- Some Cathay staff, asking to remain anonymous, complained of “white terror” tactics by Beijing.
“I think the statement is spreading a giant white terror,” a flight attendant said.
“If someone has liked or left a comment on a Facebook post related to the protests, does it mean the person is a supporter?”

- Lawyer Kevin Yam Kin-fung agreed, saying: “Apart from one pilot who has been charged, but innocent until proven guilty, how is Cathay going to be able to work out who did or did not attend an unlawful protest and who did or did not commit violence?”

- Opposition lawmaker Jeremy Tam Man-ho was concerned about wider intimidation of the business sector.
“This is white terror spreading in Hong Kong. If the Chinese government can do this to a passenger carrier, then they can do the same to any industry operating on the mainland, be it retail or banking,” Tam said.
“Punishing Cathay employees for making a political statement or taking part in protests on their own time is forcibly implementing the social credit system on Hong Kong people. This is at odds with the rule of law in Hong Kong, which assumes an individual is innocent until proven otherwise.”

- Pro-establishment business leader and Lan Kwai Fong Group chairman Allan Zeman said Beijing was sending a message to the commercial community that companies and staff were expected to conduct themselves in an “orderly fashion” if they wanted to do business on the mainland.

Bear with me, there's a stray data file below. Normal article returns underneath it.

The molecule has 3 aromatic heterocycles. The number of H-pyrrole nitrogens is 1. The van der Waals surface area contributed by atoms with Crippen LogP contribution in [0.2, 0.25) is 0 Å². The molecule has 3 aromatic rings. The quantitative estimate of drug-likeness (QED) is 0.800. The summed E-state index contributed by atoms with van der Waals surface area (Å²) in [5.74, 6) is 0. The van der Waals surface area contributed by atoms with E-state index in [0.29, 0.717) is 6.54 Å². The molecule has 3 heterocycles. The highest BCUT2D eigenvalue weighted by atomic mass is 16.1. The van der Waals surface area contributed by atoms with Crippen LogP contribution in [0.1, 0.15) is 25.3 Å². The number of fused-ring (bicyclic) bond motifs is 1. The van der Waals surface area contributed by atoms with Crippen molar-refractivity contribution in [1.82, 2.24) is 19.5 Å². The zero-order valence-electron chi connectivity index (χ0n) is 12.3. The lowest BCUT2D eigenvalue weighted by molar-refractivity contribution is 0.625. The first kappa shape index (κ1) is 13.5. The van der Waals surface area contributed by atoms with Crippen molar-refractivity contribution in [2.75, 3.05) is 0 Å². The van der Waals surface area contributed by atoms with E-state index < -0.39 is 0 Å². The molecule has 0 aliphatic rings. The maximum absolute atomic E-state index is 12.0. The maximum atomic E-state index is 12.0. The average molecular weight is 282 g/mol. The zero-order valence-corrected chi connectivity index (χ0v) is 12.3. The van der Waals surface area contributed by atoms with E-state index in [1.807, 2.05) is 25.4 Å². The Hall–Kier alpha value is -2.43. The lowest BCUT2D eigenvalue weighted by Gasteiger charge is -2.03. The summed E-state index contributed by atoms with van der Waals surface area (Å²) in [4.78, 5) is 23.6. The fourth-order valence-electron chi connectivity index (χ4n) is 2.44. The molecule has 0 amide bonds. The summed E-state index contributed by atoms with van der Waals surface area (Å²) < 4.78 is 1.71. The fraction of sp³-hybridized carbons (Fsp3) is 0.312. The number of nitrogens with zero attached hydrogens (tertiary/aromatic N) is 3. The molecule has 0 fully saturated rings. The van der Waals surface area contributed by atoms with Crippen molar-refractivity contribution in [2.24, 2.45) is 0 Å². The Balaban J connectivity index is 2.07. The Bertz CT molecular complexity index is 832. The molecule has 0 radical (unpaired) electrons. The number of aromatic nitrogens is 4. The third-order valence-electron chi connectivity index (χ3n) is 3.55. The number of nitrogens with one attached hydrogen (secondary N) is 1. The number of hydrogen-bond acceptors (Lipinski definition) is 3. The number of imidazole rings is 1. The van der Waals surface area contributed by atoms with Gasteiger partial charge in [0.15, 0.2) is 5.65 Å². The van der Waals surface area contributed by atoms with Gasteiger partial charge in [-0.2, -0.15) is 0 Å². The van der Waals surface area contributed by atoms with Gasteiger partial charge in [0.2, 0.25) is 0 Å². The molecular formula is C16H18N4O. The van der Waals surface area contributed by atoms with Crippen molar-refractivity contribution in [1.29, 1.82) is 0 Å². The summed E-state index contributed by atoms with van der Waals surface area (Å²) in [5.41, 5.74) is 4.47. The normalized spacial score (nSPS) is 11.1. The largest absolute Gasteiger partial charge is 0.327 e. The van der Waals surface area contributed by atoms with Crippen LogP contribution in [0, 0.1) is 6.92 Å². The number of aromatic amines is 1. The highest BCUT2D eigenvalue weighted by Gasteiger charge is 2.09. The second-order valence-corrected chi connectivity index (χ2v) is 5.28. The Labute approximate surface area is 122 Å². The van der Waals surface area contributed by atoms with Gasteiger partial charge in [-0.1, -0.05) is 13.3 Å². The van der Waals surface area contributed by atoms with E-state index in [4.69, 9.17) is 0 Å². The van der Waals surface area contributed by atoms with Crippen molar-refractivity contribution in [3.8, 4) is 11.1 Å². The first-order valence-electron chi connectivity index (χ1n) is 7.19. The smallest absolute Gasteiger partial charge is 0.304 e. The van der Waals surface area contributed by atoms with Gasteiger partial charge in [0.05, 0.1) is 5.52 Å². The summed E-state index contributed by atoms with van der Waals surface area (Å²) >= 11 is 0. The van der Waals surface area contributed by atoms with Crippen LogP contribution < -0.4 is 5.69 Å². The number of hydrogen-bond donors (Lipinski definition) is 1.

“If [staff] really are involved in violence and involved in shaming the Chinese population, especially with the symbol and the flag, then for sure, I think China will crack down,” he said.

- Liberal Party leader Felix Chung Kwok-pan said similar measures would be difficult to implement across Hong Kong’s business sector, as there were up to 400,000 firms in the city.
“But launching such a move also makes people worry. This greatly affects the business environment,” he said.

- Albert Lam Kwong-yu, former civil aviation chief for Hong Kong from 1998-2004, said he was not against suspending the Cathay pilot in question from duty.
“His attitude and temperament is not suitable for flying,” Lam said, adding that Cathay had no option but to comply with the demands of the CAAC.
“If Cathay doesn’t comply, the regulator will have something else up its sleeve. As to what it is, it’s hard to guess. The first thing is to comply.”

Apart from the more than two dozen China routes operated by Cathay Pacific, Cathay Dragon and HK Express, the airline group also relies heavily on flying through Chinese airspace for most of its European and North American flights, which form the bulk of its long-haul operations.

Josephine Ma, Danny Lee, Karen Zhang, Kanis Leung

Additional reporting by Xie Yu, Jun Mai and Zoe Low